Otherwise, I think what you are doing is not evaluation. It’s something else, and I’m not sure you should be doing it with or about public resources, or at least not without being clear about it to the source of the resources.

It’s not like program planners, social-good organizations and evaluators are forced to work in a world where nothing is known and where there is no established research. If we live in a world where a great deal of research and practice already exists, why avoid theory of change and logic models even as starting points or rough guides? What about using non-evaluation research to establish theories of change? And what about past-evaluation results, i.e. meta-evaluation? In some fields in particular, there must surely be no shortage of past evaluation and research. Do we really have to pretend that we are exploring a dark room, over and over?

Should we care?

1) Yes, we should care because it is important to at least try to do the best we can do with the scarce resources of society. If “the best we can do” changes as we learn, that’s fine. But we should be aiming at what we think is best, and we should know what we mean by “aiming”. I think policy, programs and non-profit sector initiatives should be aimed using the best knowledge available as to what treatments do and do not appear to have significant effects on their targets (go ahead and smile at the naivité).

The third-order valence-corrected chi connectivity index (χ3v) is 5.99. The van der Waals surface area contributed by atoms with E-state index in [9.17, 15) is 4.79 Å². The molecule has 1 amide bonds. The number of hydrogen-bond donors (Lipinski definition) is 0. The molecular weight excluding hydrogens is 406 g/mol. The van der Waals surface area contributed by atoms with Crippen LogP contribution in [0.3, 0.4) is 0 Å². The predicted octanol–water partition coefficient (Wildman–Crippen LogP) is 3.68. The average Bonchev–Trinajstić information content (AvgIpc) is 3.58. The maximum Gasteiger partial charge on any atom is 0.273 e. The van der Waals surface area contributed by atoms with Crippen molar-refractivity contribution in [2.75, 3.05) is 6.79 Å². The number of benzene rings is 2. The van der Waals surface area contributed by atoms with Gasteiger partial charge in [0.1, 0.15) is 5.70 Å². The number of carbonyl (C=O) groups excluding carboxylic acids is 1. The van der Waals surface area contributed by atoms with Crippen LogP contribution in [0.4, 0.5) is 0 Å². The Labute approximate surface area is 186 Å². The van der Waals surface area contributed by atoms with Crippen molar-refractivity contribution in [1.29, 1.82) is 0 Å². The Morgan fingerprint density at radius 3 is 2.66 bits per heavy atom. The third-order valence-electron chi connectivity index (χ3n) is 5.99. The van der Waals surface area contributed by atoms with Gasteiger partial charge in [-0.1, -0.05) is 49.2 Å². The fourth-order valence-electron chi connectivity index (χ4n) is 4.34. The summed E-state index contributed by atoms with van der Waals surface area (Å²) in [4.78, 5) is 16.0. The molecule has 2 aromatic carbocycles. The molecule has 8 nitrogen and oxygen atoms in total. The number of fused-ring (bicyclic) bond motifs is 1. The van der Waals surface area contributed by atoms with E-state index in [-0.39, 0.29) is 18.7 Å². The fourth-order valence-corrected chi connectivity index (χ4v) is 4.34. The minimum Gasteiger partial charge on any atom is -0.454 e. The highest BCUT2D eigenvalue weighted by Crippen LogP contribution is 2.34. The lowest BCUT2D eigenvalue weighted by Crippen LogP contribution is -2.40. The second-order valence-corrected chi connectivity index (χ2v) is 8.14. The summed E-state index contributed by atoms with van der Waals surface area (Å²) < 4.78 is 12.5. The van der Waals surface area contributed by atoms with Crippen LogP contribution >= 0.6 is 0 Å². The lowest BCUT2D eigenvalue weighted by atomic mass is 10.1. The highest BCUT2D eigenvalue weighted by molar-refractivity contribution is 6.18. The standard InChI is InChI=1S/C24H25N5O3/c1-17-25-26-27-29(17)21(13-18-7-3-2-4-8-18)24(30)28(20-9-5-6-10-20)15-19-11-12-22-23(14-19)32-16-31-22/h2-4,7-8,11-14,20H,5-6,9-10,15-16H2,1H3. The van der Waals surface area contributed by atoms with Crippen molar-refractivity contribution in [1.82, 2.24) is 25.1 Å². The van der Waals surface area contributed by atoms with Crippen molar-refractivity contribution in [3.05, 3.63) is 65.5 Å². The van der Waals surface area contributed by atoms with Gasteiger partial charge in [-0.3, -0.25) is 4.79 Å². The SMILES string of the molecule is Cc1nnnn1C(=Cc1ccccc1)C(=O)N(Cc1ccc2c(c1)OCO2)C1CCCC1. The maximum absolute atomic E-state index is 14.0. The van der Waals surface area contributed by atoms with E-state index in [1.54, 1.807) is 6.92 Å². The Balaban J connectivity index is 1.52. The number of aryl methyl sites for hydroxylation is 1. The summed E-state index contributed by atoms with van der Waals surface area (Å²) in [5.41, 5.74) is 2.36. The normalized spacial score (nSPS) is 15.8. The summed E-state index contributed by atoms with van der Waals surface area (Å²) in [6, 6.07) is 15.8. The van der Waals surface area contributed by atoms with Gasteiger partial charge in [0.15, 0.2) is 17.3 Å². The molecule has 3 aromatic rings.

2) Yes, we should care because this has to do with quality, standards and ethics. This point came up in a recent conversation on ethics held by the Canadian Evaluation Society. It relates to the ethics of evaluators: in particular, being prepared to refuse to alter or bury findings. You have more strength to resist this kind of pressure the more your evaluation methods are solid and defensible. You probably have less to support you if your questions aren’t clear or depend on what you find, and your data is soft or anecdotal. You are on even thinner ice if what you are doing is based on your own normative framework and values.

So, as a final question, I have to ask: is it time to step back and take a close look at the evolution of evaluation and its relationship to the public trust? Or do we no longer care if programs are reaching their goals or if, in fact, they have measureable goals at all?